Ferry Plaza Book Party: Welcome ASP!

LEFT COAST WRITERS BOOK LAUNCH:  Welcome ASP: James J. Patterson, Author of Bermuda Shorts and Joanna Biggar, Author of That Paris Year

 

 

 

 

 

James J. Patterson

 

Joanna Biggar

Monday, July 12, 2010 || 6pm
Book Passage || Ferry Plaza
San Francisco || www.bookpassage.com

 

 

Join us for an evening that will take you from the good old USA to Paris, France, as ASP writer and publisher, James J. Patterson, and noted writer and teacher, Joanna Biggar, team up for an evening of all-American chatter and fine French bonhomie. North Beach dive? French cafe? Try the wine and fancy cheese, and you tell us.

Political satirist, musician, songwriter, dramatist, essayist, and novelist, James J. Patterson, will read from his new collection of essays, Bermuda Shorts. In this volume Patterson meanders delightfully, ominously, frightfully, hilariously through his life and times, touching down at specific moments in the nation’s history as well as his own, as seen from the back alleys, barrooms and his hidden sanctum in what he calls The Capital of the Empire, Washington, DC. More than just a garment, Bermuda Shorts, according to Patterson, is a state of mind.

Then, allow yourself to be carried away to Paris by Joanna Biggar.

Who has not dreamed of escaping to Paris? When wildfire ravished the landscape of Los Angeles, five young co-eds, house-mates in the rundown Maison Française, found the freedom to pursue that dream. They set sail on a rusty boat in the summer of 1962 determined to enroll in the Sorbonne. It was as if Mary McCarthy’s “Group” had landed on a mystifying Left Bank, exotic and compelling as Durrell’s Alexandria. What they lost was more than their virginity, their bad American accents, and their beloved clichés about “meaning”; what they gained, as they traded notes, clothes, dreams, loves and identities was the gift of geography — the tectonic shift that occurs upon discovering that place, native or adopted, is an integral part of who we are.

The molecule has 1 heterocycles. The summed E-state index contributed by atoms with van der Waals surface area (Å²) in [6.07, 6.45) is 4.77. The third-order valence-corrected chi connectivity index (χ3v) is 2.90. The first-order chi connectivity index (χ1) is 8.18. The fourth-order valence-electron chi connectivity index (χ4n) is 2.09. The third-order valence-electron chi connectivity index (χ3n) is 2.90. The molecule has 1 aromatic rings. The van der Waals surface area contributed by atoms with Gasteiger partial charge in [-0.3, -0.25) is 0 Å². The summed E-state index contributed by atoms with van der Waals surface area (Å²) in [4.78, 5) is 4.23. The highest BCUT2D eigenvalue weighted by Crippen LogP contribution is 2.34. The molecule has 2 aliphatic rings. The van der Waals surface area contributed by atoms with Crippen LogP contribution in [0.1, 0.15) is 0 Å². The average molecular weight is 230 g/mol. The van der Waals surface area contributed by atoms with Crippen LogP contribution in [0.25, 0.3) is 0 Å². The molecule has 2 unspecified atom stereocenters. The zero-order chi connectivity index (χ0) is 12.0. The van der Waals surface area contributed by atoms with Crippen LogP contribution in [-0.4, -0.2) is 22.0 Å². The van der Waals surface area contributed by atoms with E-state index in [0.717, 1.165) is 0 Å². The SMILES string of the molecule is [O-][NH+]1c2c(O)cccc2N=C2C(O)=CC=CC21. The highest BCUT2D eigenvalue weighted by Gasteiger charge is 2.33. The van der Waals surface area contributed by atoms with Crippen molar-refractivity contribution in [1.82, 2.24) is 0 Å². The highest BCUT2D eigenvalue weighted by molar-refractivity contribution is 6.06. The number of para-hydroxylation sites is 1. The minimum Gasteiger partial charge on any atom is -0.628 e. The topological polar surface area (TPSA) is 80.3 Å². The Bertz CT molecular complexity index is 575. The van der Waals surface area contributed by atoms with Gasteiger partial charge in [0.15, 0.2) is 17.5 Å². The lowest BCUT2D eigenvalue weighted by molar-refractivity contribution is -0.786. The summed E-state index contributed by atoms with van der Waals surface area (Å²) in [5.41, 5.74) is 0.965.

Joanna Biggar turned twenty in Paris, where she was a student at the Sorbonne, and went on to earn degrees in Chinese language and French literature. Since then she has chaired a school board in Ghana, traveled solo to remote regions of China, worked as a journalist in Washington, D.C., and taught inner-city school students in Oakland, California, where she lives. She is married, has five adult children and six grandchildren, who love books. A member of the Society of Woman Geographers, her special places of the heart remain France and the California coast.

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